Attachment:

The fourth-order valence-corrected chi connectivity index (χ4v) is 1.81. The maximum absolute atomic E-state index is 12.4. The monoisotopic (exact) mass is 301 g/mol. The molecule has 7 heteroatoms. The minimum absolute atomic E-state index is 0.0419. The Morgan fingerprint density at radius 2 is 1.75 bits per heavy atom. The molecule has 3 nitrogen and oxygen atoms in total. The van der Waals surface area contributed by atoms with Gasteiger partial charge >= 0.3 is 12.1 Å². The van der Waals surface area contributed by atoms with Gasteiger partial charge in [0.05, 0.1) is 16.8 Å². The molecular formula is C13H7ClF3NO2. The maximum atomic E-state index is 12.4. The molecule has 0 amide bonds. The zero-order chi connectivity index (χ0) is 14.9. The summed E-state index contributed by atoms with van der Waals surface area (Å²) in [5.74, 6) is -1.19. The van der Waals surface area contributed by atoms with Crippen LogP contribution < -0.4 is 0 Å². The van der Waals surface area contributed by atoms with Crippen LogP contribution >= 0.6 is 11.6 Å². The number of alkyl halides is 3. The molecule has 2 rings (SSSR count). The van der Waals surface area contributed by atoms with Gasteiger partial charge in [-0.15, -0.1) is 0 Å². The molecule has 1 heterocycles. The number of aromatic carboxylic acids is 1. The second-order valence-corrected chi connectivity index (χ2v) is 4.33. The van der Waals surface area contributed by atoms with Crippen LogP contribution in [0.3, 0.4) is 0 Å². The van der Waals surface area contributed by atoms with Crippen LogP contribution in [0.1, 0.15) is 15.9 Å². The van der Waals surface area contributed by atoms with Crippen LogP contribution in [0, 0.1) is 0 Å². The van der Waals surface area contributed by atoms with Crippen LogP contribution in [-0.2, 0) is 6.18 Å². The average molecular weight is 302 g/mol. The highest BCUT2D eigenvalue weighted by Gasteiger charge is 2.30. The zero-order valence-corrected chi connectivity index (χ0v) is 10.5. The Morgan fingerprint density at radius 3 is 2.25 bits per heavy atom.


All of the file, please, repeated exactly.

The fourth-order valence-corrected chi connectivity index (χ4v) is 1.81. The maximum absolute atomic E-state index is 12.4. The monoisotopic (exact) mass is 301 g/mol. The molecule has 7 heteroatoms. The minimum absolute atomic E-state index is 0.0419. The Morgan fingerprint density at radius 2 is 1.75 bits per heavy atom. The molecule has 3 nitrogen and oxygen atoms in total. The van der Waals surface area contributed by atoms with Gasteiger partial charge >= 0.3 is 12.1 Å². The van der Waals surface area contributed by atoms with Gasteiger partial charge in [0.05, 0.1) is 16.8 Å². The molecular formula is C13H7ClF3NO2. The maximum atomic E-state index is 12.4. The molecule has 0 amide bonds. The zero-order chi connectivity index (χ0) is 14.9. The summed E-state index contributed by atoms with van der Waals surface area (Å²) in [5.74, 6) is -1.19. The van der Waals surface area contributed by atoms with Crippen LogP contribution < -0.4 is 0 Å². The van der Waals surface area contributed by atoms with Crippen LogP contribution >= 0.6 is 11.6 Å². The number of alkyl halides is 3. The molecule has 2 rings (SSSR count). The van der Waals surface area contributed by atoms with Gasteiger partial charge in [-0.15, -0.1) is 0 Å². The molecule has 1 heterocycles. The number of aromatic carboxylic acids is 1. The second-order valence-corrected chi connectivity index (χ2v) is 4.33. The van der Waals surface area contributed by atoms with Crippen LogP contribution in [0.3, 0.4) is 0 Å². The van der Waals surface area contributed by atoms with Crippen LogP contribution in [0.1, 0.15) is 15.9 Å². The van der Waals surface area contributed by atoms with Crippen LogP contribution in [0, 0.1) is 0 Å². The van der Waals surface area contributed by atoms with Crippen LogP contribution in [-0.2, 0) is 6.18 Å². The average molecular weight is 302 g/mol. The highest BCUT2D eigenvalue weighted by Gasteiger charge is 2.30. The zero-order valence-corrected chi connectivity index (χ0v) is 10.5. The Morgan fingerprint density at radius 3 is 2.25 bits per heavy atom.